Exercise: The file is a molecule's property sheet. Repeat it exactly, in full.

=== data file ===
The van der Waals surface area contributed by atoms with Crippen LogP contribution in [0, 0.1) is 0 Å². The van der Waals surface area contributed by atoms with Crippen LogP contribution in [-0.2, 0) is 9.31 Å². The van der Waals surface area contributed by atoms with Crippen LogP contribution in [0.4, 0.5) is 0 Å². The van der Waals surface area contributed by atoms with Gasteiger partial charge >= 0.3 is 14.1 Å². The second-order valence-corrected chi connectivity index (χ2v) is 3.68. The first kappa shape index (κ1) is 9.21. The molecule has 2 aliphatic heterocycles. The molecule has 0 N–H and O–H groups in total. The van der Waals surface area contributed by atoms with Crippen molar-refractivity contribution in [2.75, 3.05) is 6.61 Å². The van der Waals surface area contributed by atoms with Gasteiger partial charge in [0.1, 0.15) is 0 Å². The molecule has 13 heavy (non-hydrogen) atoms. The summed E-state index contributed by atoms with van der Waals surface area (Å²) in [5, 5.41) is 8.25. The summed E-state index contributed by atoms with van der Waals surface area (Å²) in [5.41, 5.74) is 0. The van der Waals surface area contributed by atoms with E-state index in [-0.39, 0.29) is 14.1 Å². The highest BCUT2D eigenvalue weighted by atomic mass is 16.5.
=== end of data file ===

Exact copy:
The van der Waals surface area contributed by atoms with Crippen LogP contribution in [0, 0.1) is 0 Å². The van der Waals surface area contributed by atoms with Crippen LogP contribution in [-0.2, 0) is 9.31 Å². The van der Waals surface area contributed by atoms with Crippen LogP contribution in [0.4, 0.5) is 0 Å². The van der Waals surface area contributed by atoms with Gasteiger partial charge >= 0.3 is 14.1 Å². The second-order valence-corrected chi connectivity index (χ2v) is 3.68. The first kappa shape index (κ1) is 9.21. The molecule has 2 aliphatic heterocycles. The molecule has 0 N–H and O–H groups in total. The van der Waals surface area contributed by atoms with Crippen molar-refractivity contribution in [2.75, 3.05) is 6.61 Å². The van der Waals surface area contributed by atoms with Gasteiger partial charge in [0.1, 0.15) is 0 Å². The molecule has 13 heavy (non-hydrogen) atoms. The summed E-state index contributed by atoms with van der Waals surface area (Å²) in [5, 5.41) is 8.25. The summed E-state index contributed by atoms with van der Waals surface area (Å²) in [5.41, 5.74) is 0. The van der Waals surface area contributed by atoms with E-state index in [-0.39, 0.29) is 14.1 Å². The highest BCUT2D eigenvalue weighted by atomic mass is 16.5.